Angered by a Supreme Court ruling that gave local governments more power to seize people's homes for economic development, a group of activists is trying to get one of the court's justices evicted from his own home.
The group, led by a California man, wants Justice David Souter's home seized to build an inn called the "Lost Liberty Hotel."
Eric Marquis listens as Logan Darrow Clements talks about his plans to seize the home and property of U.S. Supreme Court Justice David Souter Saturday Jan. 21, 2006. Clements is going door-to-door getting signatures and leading an effort to seize U.S. Supreme Court Justice David Souter's property and buid an inn for being one of five justices who sided with a decision favoring government power to seize private property by eminent domain. (AP Photo/Jim Cole)
They submitted enough petition signatures only 25 were needed to bring the matter before voters in March. This weekend, they're descending on Souter's hometown, the central New Hampshire town of Weare, population 8,500, to rally for support.
"This is in the tradition of the Boston Tea Party and the Pine Tree Riot," Organizer Logan Darrow Clements said, referring to the riot that took place during the winter of 1771-1772, when colonists in Weare beat up officials appointed by King George III who fined them for logging white pines without approval.
"All we're trying to do is put an end to eminent domain abuse," Clements said, by having those who advocate or facilitate it "live under it, so they understand why it needs to end."
Bill Quigley, Weare deputy police chief, said if protesters show up, they're going to be told to stay across the street from a dirt road that leads to Souter's brown farmhouse, which is more than 200 years old. It isn't known whether Souter will be home.
"They're obviously not going to be allowed on Justice Souter's property," he said. "There's no reason for anybody to go down that road unless they live on that road, and we know the residents that live there. The last time (Clements) showed up, they had a total of about three or four people who showed up to listen to him."
Clements, of Los Angeles, said he's never tried to contact Souter, who voted for the decision.
"The justice doesn't have any comment about it," Kathy Arberg, a Supreme Court spokeswoman, said about the protesters' cause.
The petition asks whether the town should take Souter's land for development as an inn; whether to set up a trust fund to accept donations for legal expenses; and whether to set up a second trust fund to accept donations to compensate Souter for taking his land.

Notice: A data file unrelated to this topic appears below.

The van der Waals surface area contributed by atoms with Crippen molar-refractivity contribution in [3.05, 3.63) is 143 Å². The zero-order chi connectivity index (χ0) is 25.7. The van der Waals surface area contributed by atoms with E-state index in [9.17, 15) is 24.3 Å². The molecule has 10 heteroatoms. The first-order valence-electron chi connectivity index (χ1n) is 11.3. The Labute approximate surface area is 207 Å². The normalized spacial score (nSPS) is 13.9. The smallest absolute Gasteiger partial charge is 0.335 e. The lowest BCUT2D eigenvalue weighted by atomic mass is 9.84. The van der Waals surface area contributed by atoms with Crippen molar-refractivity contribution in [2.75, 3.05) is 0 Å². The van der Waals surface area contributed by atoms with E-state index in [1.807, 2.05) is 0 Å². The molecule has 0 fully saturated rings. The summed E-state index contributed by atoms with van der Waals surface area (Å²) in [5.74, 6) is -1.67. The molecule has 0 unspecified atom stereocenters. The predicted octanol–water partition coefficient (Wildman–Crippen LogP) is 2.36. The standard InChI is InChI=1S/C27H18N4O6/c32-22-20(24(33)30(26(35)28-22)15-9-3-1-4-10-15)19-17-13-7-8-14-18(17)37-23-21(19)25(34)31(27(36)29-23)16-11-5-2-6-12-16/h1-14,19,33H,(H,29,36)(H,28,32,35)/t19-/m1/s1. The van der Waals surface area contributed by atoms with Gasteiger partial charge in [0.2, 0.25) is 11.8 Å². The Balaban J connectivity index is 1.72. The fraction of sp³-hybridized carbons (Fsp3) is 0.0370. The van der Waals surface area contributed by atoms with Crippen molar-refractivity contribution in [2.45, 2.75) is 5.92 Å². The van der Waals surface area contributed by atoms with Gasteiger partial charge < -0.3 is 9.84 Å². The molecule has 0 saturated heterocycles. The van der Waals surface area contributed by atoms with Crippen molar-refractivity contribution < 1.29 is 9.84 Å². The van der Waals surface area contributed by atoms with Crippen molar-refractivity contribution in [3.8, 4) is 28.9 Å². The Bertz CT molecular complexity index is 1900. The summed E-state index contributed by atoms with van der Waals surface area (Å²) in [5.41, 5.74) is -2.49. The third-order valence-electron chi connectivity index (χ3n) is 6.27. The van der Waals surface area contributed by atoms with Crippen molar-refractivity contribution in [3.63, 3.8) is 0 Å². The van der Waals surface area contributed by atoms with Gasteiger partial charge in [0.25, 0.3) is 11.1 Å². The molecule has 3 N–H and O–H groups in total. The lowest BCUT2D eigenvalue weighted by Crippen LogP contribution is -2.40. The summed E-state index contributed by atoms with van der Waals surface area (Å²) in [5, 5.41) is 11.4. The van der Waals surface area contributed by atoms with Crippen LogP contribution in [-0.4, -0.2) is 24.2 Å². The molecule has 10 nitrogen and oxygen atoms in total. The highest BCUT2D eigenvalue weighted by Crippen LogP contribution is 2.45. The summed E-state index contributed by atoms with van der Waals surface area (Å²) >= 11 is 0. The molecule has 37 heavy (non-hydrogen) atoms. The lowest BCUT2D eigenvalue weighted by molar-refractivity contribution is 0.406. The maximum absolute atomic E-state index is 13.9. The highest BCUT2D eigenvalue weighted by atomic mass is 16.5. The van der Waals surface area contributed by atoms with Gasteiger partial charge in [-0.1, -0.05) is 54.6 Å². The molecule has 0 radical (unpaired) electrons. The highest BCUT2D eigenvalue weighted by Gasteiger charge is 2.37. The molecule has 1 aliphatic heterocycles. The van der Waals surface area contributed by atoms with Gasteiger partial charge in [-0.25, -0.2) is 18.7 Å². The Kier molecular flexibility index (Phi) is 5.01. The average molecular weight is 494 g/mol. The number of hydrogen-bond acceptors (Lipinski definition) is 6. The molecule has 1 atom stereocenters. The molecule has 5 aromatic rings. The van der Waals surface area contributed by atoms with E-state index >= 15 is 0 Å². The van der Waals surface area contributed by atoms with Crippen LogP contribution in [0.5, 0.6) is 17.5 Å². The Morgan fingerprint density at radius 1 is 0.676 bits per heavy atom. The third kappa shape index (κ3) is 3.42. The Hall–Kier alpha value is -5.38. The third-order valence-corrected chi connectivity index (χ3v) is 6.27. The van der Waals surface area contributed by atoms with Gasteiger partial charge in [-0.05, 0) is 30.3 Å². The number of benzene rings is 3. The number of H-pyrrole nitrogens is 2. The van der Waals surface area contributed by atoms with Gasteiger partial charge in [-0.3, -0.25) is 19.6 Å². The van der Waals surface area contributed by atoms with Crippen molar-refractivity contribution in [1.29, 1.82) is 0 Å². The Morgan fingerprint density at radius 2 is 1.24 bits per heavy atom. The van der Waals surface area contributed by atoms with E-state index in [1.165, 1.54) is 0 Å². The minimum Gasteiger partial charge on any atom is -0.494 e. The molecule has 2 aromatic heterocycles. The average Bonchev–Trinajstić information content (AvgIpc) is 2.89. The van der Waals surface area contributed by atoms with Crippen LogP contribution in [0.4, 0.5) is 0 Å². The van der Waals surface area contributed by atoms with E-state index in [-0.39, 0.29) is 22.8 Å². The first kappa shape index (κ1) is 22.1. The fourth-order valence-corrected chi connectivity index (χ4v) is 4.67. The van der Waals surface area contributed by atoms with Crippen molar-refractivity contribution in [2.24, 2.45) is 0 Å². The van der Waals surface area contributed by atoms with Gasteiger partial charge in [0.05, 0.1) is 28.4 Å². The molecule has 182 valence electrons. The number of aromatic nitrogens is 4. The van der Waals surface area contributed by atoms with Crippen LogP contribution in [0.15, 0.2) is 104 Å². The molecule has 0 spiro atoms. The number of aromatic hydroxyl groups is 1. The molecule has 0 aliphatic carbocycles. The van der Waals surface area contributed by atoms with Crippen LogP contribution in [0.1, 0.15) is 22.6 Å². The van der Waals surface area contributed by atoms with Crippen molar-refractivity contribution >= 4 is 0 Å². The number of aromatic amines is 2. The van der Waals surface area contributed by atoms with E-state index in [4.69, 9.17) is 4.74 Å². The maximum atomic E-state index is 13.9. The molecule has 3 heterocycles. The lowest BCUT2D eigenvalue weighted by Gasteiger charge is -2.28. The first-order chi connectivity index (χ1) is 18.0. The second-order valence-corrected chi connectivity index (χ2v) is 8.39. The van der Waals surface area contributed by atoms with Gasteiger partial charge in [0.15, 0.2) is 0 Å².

The matter goes to voters on March 14.
About 25 volunteers gathered at Weare Town Hall on Saturday before setting out in teams to go door-to-door. Organizer Logan Darrow Clements gathered nine signatures in less than an hour, with only one resident declining to sign.
He also distributed copies of the Supreme Court's decision, Kelo vs. City of New London, to residents.
The court said New London, Conn., could seize homeowners' property to develop a hotel, convention center, office space and condominiums next to Pfizer Inc.'s new research headquarters.
The city argued that tax revenues and new jobs from the development would benefit the public. The Pfizer complex was built, but seven homeowners challenged the rest of the development in court. The Supreme Court's ruling against them prompted many states, including New Hampshire, to examine their eminent domain laws.
Supporters of the hotel project planned a rally Sunday at the town hall. Speakers were expected to include some of the New London residents who lost the Kelo suit.
State Rep. Neal Kurk, a Weare resident who is sponsoring two pieces of eminent domain legislation in New Hampshire, said he expects the group's proposal to be defeated overwhelmingly.
"Most people here see this as an act of revenge and an improper attack on the judicial system," Kurk said. "You don't go after a judge personally because you disagree with his judgments."
Copyright 2006 Associated Press